There has been a lot of media attention on the potential impact of an ageing population on all aspects of our society, workplaces included. In terms of OHS, there may be an increased risk of injury as people are encouraged to work longer and past the compulsory retirement age of around 60 to 65. But it is worth looking beyond the newspaper reports to get a better understanding 0f the level of risk presented by current population trends.
A report by Professor Diane Gibson for the Academy of Social Sciences in Australia is a terrific way to begin to comprehend the reality of the risk. The report, Beyond life expectancy, was released in May 2010 and provides an interpretation of the 2006 Australian Census data. From a cursory scan of the contents there are important facts that challenge us, particularly if we manage, in any way, people in the workplace. Continue reading “Planning for an ageing workforce – statistical clues”
Roll Over Protective Structures (ROPS) are a standard safety design feature on many items of agricultural equipment from tractors to quad bikes. But ROPS do not prevent a rollover, only minimise the risk of injury from a rollover.
The Workplace Health and Safety Queensland has issued a safety alert over a tractor ROPS that failed. The background for the safety alert is:
“A 180 hp tractor towing a 7.8 tonne trailer was travelling at approximately 20 km/h along a single lane bitumen road. To enable a vehicle to pass, the tractor was driven to the side of the road which was corrugated with a sharp drop off and steep drain nearby. When driven back onto the road, the attached trailer slipped down the steep incline into the drain pulling the rear of the tractor sideways. This caused the tractor to roll over, which resulted in the failure of the ROPS fitted to the tractor. The driver suffered fatal injuries.”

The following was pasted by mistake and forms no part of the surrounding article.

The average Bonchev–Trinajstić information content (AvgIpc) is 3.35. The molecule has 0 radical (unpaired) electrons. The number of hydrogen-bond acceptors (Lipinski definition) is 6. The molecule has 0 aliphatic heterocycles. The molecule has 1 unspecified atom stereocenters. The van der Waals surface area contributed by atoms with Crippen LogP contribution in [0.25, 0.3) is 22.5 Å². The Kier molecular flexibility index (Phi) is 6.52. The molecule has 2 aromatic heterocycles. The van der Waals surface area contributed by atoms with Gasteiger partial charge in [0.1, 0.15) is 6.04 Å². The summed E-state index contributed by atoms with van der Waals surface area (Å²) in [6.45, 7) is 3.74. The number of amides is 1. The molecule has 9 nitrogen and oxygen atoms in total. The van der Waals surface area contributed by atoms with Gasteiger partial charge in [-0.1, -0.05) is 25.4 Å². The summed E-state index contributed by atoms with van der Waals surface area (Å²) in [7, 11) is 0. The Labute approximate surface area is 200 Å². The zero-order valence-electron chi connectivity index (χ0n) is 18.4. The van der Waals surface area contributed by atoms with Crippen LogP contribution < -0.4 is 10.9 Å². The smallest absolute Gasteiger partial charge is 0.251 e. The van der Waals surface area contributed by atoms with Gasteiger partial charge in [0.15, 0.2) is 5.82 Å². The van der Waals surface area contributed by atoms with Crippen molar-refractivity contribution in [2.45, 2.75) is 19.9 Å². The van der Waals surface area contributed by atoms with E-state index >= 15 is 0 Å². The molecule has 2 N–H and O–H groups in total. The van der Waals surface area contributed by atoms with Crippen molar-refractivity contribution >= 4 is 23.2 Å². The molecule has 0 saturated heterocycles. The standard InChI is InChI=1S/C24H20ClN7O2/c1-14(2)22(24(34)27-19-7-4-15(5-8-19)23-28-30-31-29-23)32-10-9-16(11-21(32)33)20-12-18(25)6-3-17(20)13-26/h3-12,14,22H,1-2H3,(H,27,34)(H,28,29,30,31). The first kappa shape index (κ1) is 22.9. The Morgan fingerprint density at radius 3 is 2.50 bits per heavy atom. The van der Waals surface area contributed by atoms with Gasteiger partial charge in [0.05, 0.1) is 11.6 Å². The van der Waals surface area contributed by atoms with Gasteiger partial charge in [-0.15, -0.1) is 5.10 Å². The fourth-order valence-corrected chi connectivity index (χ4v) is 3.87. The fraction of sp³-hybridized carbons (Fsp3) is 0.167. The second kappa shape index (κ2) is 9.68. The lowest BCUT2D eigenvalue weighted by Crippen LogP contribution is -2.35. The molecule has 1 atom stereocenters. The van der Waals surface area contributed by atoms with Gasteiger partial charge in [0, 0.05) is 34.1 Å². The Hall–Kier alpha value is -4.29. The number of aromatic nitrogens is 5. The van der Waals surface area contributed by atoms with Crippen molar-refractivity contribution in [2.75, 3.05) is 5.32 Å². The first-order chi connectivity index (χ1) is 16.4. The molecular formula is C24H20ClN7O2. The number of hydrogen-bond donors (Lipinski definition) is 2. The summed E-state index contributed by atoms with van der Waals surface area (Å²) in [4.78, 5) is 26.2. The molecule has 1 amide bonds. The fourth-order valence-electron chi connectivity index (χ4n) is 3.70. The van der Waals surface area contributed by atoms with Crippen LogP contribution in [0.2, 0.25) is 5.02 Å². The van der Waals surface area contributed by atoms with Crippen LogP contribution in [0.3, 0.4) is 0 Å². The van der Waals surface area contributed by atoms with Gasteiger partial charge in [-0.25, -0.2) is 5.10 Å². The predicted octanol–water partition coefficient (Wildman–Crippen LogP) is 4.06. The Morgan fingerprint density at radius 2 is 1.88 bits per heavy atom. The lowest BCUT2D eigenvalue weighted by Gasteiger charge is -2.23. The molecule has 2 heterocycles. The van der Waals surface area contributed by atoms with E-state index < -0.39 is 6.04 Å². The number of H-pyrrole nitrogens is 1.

The last sixty years’ of research into the effects of hours of work, shiftwork, associated workload, fatigue and affects on social life and families has produced many findings, but no general detailed agreements. There are interesting debates about who and what to research, what methods to use, what to measure and how to interpret results. In the meantime workers and managers continue to work in difficult circumstances that research suggests has an impact on hormone secretion patterns, and, for example, on cardiac health, gastrointestinal health and breast cancer.
Here are a number of specific statements about hours of work, fatigue and fitness for work. Total agreement on these statements can’t be achieved but they would generally be supported. Continue reading “All exposure standards must consider hours of work”
Prominent OHS unionist, Yossi Berger*, has attempted to place the issue of quad bike safety in the greater context of OHS In the latest issue of the Australian Workers’ Union’s Say Safety magazine (only available in hard copy).
Berger says that the current debate between safety advocates and vehicle manufacturers over quad bikes is the latest illustration of a debate that leads nowhere while workers continue to be injured and killed.
A current debate in Australia about quad bike safety
“…unfortunately looks like following a similar pattern. The use of this machine kills hundreds of riders around the world every year, and in Australia – occupationally – about 15 every year, mostly in farming. It looks like the entire discussion (for improvement) is going to develop into another description of how not to achieve fundamental OHS improvements.” Continue reading “Quad bike safety remains a hot topic in Australia”
This evening in Canberra, Safe Work Australia announced the winners of the 5th Annual Safe Work Australia Awards. The profiles below are provided by Safe Work Australia.
The winners are:
Best Workplace Health and Safety Management System – Private Sector
GHD, South Australia
“GHD South Australia uses an electronic workplace health and safety management system accessible to all employees and has a workflow element to ensure that the necessary safety analysis and reporting is undertaken for all projects. Continue reading “Australia’s national safety award winners”